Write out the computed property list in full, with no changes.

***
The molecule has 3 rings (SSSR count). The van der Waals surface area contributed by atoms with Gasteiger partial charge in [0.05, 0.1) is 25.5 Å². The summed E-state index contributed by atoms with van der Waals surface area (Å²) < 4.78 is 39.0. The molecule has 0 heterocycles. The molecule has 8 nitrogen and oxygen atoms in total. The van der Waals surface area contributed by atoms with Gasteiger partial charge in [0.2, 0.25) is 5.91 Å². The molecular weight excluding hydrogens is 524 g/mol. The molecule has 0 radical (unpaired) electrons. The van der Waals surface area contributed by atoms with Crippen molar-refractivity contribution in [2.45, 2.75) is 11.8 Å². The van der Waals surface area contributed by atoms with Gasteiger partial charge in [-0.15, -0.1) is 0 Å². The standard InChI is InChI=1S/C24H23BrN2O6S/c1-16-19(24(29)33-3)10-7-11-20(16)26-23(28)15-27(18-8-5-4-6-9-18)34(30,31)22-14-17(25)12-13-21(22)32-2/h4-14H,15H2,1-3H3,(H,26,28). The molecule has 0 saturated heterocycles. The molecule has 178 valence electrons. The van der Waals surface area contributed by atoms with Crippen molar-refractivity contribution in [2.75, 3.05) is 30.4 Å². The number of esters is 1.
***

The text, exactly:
The molecule has 3 rings (SSSR count). The van der Waals surface area contributed by atoms with Gasteiger partial charge in [0.05, 0.1) is 25.5 Å². The summed E-state index contributed by atoms with van der Waals surface area (Å²) < 4.78 is 39.0. The molecule has 0 heterocycles. The molecule has 8 nitrogen and oxygen atoms in total. The van der Waals surface area contributed by atoms with Gasteiger partial charge in [0.2, 0.25) is 5.91 Å². The molecular weight excluding hydrogens is 524 g/mol. The molecule has 0 radical (unpaired) electrons. The van der Waals surface area contributed by atoms with Crippen molar-refractivity contribution in [2.45, 2.75) is 11.8 Å². The van der Waals surface area contributed by atoms with Gasteiger partial charge in [-0.15, -0.1) is 0 Å². The standard InChI is InChI=1S/C24H23BrN2O6S/c1-16-19(24(29)33-3)10-7-11-20(16)26-23(28)15-27(18-8-5-4-6-9-18)34(30,31)22-14-17(25)12-13-21(22)32-2/h4-14H,15H2,1-3H3,(H,26,28). The molecule has 0 saturated heterocycles. The molecule has 178 valence electrons. The van der Waals surface area contributed by atoms with Crippen molar-refractivity contribution in [2.75, 3.05) is 30.4 Å². The number of esters is 1.